Through the Looking Glass Children's Book Reviews



Bernard Beckett
For ages 14 and up
Houghton Mifflin Harcourt, 2010   ISBN: 978-0547335926

For three years Anax has studied with her tutor to prepare for this day. Now she has five hours to prove to the Examiners that they should admit her into the Academy. Anax is a student of history and for her chosen subject she has decided to study, in detail, “the life and times of Adam Forde,” who was born in 2058, seven years after Plato’s Republic was formed. Anax knows her subject well and is ready to talk about Adam’s life, so she is a little floored when the Examiners ask her to explain why the Republic was formed in the first place. Anax did not study this period in detail but she rallies and starts speaking.

Anax describes how, in the late 2030’s, the situation on the world stage was rife with fundamentalism, a looming environmental disaster, and conflict. People were frightened and uncertain of what the future held for them. The situation only got worse, and one man, Plato, decided that it was time to make some plans. He moved his considerable assets to a group of islands at the bottom of the world, and when the Last War broke out he and his colleagues already owned most of the island economy. As war raged in distant lands, work was began to protect the islands from potential danger, and less than a year after war was declared The Great Sea Fence of the Republic was complete.

As war and disease laid waste to the world beyond the fence, Plato and his followers convinced the frightened island people that it was in their best interest to “serve the state above themselves.” Men and women were kept separate, children were taken from their mothers after birth, and education and job placement was tightly controlled. Citizens were given a place in the society and they were expected to accept their placement without question, and follow the many rules laid down by their leaders. These rules were a necessity because the people had to be “focused on a common threat, a shared enemy.” With war and disease threatening their very existence they could not afford to think of themselves.

By the time Adam Forde was a young man, working as a sentry in one of the watchtowers, the citizens of the Republic were beginning to feel discontented with their lives. Contact with the outside world had ceased long ago and people no longer felt threatened. They wanted to raise their own children, and choose their own partners and paths in life. Adam had a pattern of breaking the rules and one day, he did something unthinkable. Instead of killing a refugee whose small boat approached the Great Sea Fence (which was the policy in every instance), he saved her life. He even killed another sentry to do this. His conscious would not allow him to kill a half dead, helpless girl.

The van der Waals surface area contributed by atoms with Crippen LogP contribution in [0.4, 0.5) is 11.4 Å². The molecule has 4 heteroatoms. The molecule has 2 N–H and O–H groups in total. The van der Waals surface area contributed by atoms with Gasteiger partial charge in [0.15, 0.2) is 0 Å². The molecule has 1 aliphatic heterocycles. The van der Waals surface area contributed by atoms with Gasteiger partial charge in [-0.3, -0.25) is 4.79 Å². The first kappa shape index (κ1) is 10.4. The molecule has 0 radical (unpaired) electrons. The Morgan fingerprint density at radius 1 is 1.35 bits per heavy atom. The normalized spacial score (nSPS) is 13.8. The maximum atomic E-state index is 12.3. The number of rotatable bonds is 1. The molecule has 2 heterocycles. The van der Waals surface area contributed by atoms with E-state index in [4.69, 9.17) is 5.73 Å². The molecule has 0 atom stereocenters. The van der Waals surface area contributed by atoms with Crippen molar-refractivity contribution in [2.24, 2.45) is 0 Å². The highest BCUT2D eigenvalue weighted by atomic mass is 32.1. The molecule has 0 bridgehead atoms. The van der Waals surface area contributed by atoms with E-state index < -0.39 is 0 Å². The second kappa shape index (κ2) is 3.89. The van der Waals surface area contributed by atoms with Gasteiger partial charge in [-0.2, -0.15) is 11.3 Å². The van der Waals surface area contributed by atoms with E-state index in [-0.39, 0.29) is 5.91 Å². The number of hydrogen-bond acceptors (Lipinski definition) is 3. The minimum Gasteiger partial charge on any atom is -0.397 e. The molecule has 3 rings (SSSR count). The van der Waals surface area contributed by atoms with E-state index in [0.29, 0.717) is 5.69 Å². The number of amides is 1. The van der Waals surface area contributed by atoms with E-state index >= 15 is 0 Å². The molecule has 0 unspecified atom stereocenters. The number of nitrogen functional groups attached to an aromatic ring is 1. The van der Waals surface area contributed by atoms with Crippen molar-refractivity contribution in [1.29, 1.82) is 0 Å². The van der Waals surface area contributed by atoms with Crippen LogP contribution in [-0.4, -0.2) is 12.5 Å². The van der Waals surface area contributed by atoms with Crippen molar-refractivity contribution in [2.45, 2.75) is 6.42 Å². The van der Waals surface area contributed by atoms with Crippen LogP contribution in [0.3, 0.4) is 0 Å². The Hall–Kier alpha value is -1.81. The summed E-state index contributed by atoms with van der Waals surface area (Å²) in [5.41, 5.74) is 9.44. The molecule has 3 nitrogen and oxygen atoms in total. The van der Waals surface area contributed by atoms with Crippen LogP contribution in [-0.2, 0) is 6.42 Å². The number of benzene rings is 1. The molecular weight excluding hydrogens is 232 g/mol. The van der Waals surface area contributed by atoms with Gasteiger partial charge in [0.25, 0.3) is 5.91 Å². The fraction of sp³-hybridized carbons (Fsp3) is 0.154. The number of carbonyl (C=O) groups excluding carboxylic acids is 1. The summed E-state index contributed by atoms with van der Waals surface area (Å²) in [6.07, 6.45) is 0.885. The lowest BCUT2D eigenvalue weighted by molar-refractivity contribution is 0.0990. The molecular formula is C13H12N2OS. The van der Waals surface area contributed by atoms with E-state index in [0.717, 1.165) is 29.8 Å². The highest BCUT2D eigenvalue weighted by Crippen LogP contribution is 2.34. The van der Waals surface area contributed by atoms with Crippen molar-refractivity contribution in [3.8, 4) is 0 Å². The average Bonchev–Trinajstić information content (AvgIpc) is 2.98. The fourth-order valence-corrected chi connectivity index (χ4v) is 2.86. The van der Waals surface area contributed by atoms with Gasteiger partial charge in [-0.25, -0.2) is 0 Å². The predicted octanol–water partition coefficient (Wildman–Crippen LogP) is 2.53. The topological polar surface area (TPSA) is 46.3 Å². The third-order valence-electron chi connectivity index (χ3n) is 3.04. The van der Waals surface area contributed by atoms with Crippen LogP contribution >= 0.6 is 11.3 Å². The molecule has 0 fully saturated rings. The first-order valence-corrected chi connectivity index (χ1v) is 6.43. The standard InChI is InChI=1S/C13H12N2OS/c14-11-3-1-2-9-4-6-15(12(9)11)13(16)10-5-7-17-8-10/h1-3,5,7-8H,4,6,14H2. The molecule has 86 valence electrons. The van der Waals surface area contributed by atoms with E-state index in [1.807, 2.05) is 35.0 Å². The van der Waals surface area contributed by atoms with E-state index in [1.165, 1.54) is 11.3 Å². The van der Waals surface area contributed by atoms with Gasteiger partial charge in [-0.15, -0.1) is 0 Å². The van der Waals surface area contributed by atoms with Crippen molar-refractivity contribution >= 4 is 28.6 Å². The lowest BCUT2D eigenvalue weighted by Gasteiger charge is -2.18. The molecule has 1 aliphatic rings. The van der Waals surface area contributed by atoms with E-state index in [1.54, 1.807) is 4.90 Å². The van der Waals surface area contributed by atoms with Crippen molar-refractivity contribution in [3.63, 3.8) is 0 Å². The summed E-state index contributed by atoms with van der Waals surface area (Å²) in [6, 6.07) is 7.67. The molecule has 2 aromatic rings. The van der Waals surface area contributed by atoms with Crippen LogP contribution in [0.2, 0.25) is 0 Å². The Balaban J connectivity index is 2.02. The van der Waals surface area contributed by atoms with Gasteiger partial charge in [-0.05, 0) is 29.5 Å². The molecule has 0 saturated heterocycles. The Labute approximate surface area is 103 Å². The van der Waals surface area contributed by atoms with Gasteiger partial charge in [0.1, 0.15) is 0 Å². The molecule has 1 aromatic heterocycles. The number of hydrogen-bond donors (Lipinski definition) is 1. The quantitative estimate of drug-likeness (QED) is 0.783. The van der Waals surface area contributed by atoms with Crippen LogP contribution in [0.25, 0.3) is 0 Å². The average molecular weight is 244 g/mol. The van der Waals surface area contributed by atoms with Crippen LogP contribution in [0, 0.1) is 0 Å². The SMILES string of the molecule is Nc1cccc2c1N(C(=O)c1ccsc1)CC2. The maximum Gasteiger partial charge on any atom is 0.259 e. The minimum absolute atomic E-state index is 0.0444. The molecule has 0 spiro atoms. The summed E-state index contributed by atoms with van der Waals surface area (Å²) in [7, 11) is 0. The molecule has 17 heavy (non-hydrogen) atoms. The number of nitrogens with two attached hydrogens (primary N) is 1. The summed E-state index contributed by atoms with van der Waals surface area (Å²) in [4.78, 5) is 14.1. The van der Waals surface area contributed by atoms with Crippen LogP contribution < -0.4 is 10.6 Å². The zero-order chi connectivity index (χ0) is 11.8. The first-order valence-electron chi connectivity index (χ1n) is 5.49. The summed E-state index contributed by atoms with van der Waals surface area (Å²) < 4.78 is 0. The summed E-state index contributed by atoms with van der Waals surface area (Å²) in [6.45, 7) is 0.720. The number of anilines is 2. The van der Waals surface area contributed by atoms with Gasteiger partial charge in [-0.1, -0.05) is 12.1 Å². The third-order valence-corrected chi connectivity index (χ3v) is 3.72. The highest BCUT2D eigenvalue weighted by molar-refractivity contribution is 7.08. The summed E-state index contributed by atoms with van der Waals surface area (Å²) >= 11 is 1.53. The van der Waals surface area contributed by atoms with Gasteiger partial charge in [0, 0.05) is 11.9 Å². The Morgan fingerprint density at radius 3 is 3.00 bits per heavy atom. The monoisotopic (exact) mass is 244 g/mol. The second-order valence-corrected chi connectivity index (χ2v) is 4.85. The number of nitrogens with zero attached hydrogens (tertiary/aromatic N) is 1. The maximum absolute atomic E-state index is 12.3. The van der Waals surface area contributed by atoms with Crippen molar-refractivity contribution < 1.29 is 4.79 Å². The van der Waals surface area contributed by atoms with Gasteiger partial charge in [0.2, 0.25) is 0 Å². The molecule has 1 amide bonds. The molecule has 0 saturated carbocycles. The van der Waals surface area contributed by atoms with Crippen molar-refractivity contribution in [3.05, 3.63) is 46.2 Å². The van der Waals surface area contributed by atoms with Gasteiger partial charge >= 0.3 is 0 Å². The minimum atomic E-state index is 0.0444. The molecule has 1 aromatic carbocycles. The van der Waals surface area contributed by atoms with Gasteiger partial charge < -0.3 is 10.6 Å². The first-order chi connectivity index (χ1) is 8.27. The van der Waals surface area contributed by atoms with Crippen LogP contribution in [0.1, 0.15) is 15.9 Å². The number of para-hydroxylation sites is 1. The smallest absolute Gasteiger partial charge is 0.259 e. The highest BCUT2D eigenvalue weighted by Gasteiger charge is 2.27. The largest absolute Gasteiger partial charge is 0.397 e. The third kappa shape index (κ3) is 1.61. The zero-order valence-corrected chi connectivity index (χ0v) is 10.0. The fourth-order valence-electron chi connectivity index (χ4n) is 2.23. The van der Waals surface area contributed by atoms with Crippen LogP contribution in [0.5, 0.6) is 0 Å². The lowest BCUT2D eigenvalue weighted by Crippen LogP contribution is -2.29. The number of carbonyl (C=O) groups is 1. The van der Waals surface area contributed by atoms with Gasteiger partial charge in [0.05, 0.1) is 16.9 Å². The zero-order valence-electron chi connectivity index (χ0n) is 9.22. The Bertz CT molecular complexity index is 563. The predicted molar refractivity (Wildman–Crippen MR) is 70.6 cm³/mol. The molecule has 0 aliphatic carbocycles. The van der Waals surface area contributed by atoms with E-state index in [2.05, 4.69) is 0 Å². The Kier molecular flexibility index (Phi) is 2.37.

Knowing full well that the citizens were no longer comfortable blindly following their leaders, the establishment had to be careful how they dealt with Adam. His actions were treasonous but if he was executed a revolution could break out. Instead, Adam’s punishment was to spend time with a robot, to teach the robot what it was to be human. The leaders hoped that if robots were given the less desirable manual jobs, that the level of discontent in the population would fall and The Republic would continue to thrive.

Adam could barely tolerate the robot, and their association was contentious to say the least. Adam insisted that the robot was just a machine, while the robot argued that it was more than that. Trapped in each other’s company, the two very different personalities tried to coexist. What none of them expected was that Adam was going to pass on something to the robot that would end up, many years later, impacting young Anax.

Mostly presented in a series of dialogues, this extraordinary book presents philosophical ideas in a fresh and altogether unexpected way. We are taken into a future where, to our knowledge, only one human society remains, a society that is strictly controlled for the good of all. Over time the controls seem less and less necessary and a hunger for change starts to build in the society. As we read we can sense that something momentous lies ahead in the story, but we are still not prepared when the truth, which has been kept hidden from Anax and therefore from us, finally is revealed.

This book is shocking at times and not for the faint of heart, but it explores ideas that are fundamental, powerful, and universal; ideas that we all need to consider as we watch our world change around us.